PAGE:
The tradition of the intensive practice period goes back to the time of the Buddha when, during the rainy season, the Buddha and his disciples gathered in one place to meditate and study together. As our own rainy season approaches here in the Pacific Northwest, we will hold our 19th annual Mountain Rain practice period.
In Zen monasteries intensive practice periods traditionally last for three months, but ours is shorter, designed to support participants to intensify and strengthen their practice while living in the midst of family and work responsibilities. This year's practice period will be led by Guiding Teachers Myoshin Kate McCandless. and Shinmon Michael Newton and our theme will be Living in Samsara: Suffering and Resilience.
Samsara is the realm of sickness, old age and death, of greed, hatred and ignorance. It’s the realm of dukkha, the pervasive suffering and dissatisfaction that is characteristic of human life. The eightfold path taught by the Buddha is a way to freedom from suffering. But it can seem like that freedom is countless lifetimes away from our lives as they are right now. Yet the bodhisattva path is to live in samsara, vowing to awaken with and for all beings. The Zen teaching of non-duality, challenges us to realize that samsara is not separate from nirvana—we can awaken right now, to just this life as it is. During practice period we will explore a range of teachings, practices and perspectives that can help us to cultivate the resilience to live in this world of suffering with an open mind, a caring heart, and the capacity for appropriate action. A recommended reading list is available in PDF form. Please click here: Reading list.
Kate and Michael will lead the opening weekend retreat September 21-23, and on October 13 Kate will lead a day retreat on 10,000 Joys, 10,000 Sorrows: Caring for those Approaching End-of-Life. Practice period culminates in our annual Loon Lake six-day residential sesshin November 10-16, led by Founding Teacher Zoketsu Norman Fischer. Sesshin follows the ancient rhythms of the monastic daily schedule, including meals with oryoki, the traditional three bowls used by Zen monks.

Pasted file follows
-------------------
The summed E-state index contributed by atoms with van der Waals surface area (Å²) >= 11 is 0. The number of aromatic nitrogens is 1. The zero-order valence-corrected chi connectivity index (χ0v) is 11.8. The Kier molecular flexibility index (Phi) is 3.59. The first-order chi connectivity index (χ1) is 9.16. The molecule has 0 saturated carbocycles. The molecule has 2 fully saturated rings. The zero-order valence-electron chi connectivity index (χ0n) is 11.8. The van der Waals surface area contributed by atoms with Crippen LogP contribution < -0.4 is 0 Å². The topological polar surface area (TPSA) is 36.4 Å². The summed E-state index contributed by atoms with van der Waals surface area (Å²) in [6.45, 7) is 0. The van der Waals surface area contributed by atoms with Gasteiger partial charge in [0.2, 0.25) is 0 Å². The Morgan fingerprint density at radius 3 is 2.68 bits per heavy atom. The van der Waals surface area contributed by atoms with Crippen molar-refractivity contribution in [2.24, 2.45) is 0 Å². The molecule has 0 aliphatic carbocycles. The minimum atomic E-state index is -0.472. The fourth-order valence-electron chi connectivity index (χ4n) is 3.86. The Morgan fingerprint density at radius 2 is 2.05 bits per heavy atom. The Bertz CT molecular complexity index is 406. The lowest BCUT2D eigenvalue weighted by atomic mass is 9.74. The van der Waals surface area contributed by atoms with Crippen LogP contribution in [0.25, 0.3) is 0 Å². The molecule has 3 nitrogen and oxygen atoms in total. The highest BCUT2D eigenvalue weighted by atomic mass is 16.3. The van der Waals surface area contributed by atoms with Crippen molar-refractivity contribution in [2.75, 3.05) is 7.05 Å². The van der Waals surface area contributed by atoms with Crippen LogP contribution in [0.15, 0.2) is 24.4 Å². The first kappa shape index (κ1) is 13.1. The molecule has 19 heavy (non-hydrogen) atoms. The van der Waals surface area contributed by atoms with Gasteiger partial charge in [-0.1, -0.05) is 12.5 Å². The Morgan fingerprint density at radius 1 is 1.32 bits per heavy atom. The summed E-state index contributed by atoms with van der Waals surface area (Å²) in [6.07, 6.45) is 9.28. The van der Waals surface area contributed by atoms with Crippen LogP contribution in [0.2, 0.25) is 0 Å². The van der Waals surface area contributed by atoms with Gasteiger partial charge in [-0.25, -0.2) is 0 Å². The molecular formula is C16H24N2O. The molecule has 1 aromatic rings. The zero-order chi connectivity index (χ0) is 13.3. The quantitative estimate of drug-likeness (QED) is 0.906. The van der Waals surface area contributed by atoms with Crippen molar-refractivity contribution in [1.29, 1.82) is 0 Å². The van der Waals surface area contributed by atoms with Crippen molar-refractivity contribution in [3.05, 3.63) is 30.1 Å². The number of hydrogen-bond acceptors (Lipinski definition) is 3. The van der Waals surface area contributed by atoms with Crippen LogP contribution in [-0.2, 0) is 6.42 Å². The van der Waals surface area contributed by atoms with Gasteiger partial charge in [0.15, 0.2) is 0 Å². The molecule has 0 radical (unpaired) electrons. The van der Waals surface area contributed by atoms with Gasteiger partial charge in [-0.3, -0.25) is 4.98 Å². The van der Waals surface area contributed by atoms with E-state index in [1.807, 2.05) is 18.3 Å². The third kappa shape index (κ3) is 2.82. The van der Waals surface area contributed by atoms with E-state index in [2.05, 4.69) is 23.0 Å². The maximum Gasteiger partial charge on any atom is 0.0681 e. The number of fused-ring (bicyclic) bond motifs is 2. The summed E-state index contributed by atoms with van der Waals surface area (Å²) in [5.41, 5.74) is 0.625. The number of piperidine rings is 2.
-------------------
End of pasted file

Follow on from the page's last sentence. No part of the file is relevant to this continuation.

This year we will not have a shuso or "head monk" for practice period. Instead we will invite our former shusos to give dharma talks on the theme. Wednesday evenings will be dharma seminars, with two zazen periods, followed by an informal talk and small/large group discussion, and some written reflection. A detailed schedule of talks will be posted closer to the beginning of practice period.
How to Participate
There are no specific requirements for participation, though we encourage you to register (see below). It helps to structure your practice period and affirm your commitment. Various possible components are listed below as suggestions. Please take into consideration your family and work commitments and decide what commitments will best nourish your practice.
· Home sitting practice
· Practice at the Mountain Rain zendo, or with your local sangha
· Dokusan (individual meetings) with Mountain Rain’s teachers and practice discussion with sangha leaders. (See below.)